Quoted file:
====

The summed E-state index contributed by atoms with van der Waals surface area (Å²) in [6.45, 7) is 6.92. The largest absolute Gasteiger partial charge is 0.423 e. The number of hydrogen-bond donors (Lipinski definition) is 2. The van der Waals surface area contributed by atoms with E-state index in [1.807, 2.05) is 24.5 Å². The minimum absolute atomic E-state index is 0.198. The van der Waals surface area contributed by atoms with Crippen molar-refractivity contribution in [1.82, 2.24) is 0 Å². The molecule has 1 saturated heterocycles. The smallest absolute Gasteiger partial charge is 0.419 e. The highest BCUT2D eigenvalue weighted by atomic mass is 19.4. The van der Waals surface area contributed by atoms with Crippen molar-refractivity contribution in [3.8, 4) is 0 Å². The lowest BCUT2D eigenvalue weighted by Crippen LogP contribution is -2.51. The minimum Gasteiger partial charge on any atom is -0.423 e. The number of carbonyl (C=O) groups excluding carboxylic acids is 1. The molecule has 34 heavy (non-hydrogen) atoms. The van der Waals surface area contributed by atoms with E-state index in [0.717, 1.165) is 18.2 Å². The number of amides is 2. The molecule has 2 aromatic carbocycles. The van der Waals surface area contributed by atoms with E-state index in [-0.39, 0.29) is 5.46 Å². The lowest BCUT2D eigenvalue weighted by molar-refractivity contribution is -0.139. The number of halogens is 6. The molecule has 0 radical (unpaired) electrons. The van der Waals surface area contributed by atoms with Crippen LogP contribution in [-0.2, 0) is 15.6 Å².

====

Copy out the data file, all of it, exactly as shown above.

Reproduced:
The summed E-state index contributed by atoms with van der Waals surface area (Å²) in [6.45, 7) is 6.92. The largest absolute Gasteiger partial charge is 0.423 e. The number of hydrogen-bond donors (Lipinski definition) is 2. The van der Waals surface area contributed by atoms with E-state index in [1.807, 2.05) is 24.5 Å². The minimum absolute atomic E-state index is 0.198. The van der Waals surface area contributed by atoms with Crippen molar-refractivity contribution in [1.82, 2.24) is 0 Å². The molecule has 1 saturated heterocycles. The smallest absolute Gasteiger partial charge is 0.419 e. The highest BCUT2D eigenvalue weighted by atomic mass is 19.4. The van der Waals surface area contributed by atoms with Crippen molar-refractivity contribution in [3.8, 4) is 0 Å². The lowest BCUT2D eigenvalue weighted by Crippen LogP contribution is -2.51. The minimum Gasteiger partial charge on any atom is -0.423 e. The number of carbonyl (C=O) groups excluding carboxylic acids is 1. The molecule has 34 heavy (non-hydrogen) atoms. The van der Waals surface area contributed by atoms with E-state index in [0.717, 1.165) is 18.2 Å². The number of amides is 2. The molecule has 2 aromatic carbocycles. The van der Waals surface area contributed by atoms with E-state index in [-0.39, 0.29) is 5.46 Å². The lowest BCUT2D eigenvalue weighted by molar-refractivity contribution is -0.139. The number of halogens is 6. The molecule has 0 radical (unpaired) electrons. The van der Waals surface area contributed by atoms with Crippen LogP contribution in [-0.2, 0) is 15.6 Å².